HTML and CSS Reference
In-Depth Information
1. Create three buttons, labeled Shoot movies , Shoot guns , and Shoot basketballs .
When the user clicks any button, use the onClick event handler to call a func-
tion that will send a message based on which button was pressed.
2. Create a form that contains two text fields to receive the user's name and
address. When the user leaves each text field, use the onBlur event handler to
check if the user entered anything in the respective field. If the user didn't, send
an alert telling him or her so, and use the focus() method to return focus back
to the text field the user just left.
3. Make a link that changes the background color to light blue when the mouse
pointer is rolled over it.
4. Create a form that will contain a textbox. After the user enters text, all the let-
ters will be converted to lowercase as soon as he or she clicks anywhere else in
the form. (Use the onChange event handler.)
5. Write a script that will detect what event occurred and the pixel positions of a
mouse when it rolls over a hotspot in an image map.
6. Create a text field in a form. When the user clicks on a button, a function will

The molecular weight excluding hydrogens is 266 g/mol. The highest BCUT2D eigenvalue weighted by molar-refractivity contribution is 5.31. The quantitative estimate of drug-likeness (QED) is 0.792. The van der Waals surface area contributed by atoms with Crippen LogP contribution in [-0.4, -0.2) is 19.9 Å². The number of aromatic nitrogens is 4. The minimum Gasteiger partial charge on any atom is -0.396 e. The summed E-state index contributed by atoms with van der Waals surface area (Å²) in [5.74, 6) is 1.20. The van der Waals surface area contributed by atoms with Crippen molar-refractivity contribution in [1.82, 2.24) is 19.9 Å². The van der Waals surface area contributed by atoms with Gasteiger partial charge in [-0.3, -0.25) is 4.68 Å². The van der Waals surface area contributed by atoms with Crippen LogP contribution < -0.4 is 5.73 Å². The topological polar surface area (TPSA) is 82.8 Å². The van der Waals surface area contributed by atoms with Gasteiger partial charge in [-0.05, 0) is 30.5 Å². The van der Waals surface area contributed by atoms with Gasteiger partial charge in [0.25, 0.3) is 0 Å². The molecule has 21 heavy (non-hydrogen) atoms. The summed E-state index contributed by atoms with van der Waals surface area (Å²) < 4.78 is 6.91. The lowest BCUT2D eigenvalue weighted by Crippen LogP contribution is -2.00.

be called to make sure the field is not empty. In a JavaScript program use the
document.getElementByIdI() method to get a reference to the button object. Use
the onclick event property.
7. Write the HTML part of this script to test capturing and bubbling for your
browser. Explain the order of event handling.
document.onclick = function(){
alert("Document clicked!");
function buttonClick(){
alert("Button clicked!");
function formClick(){
alert("Form clicked!");
8. Rewrite Example 13.5 using the scripting method. The onload event handler
will be used as a property of the window object. The definition of the now()
function will be the value assigned to the event handler; it will be anonymous.
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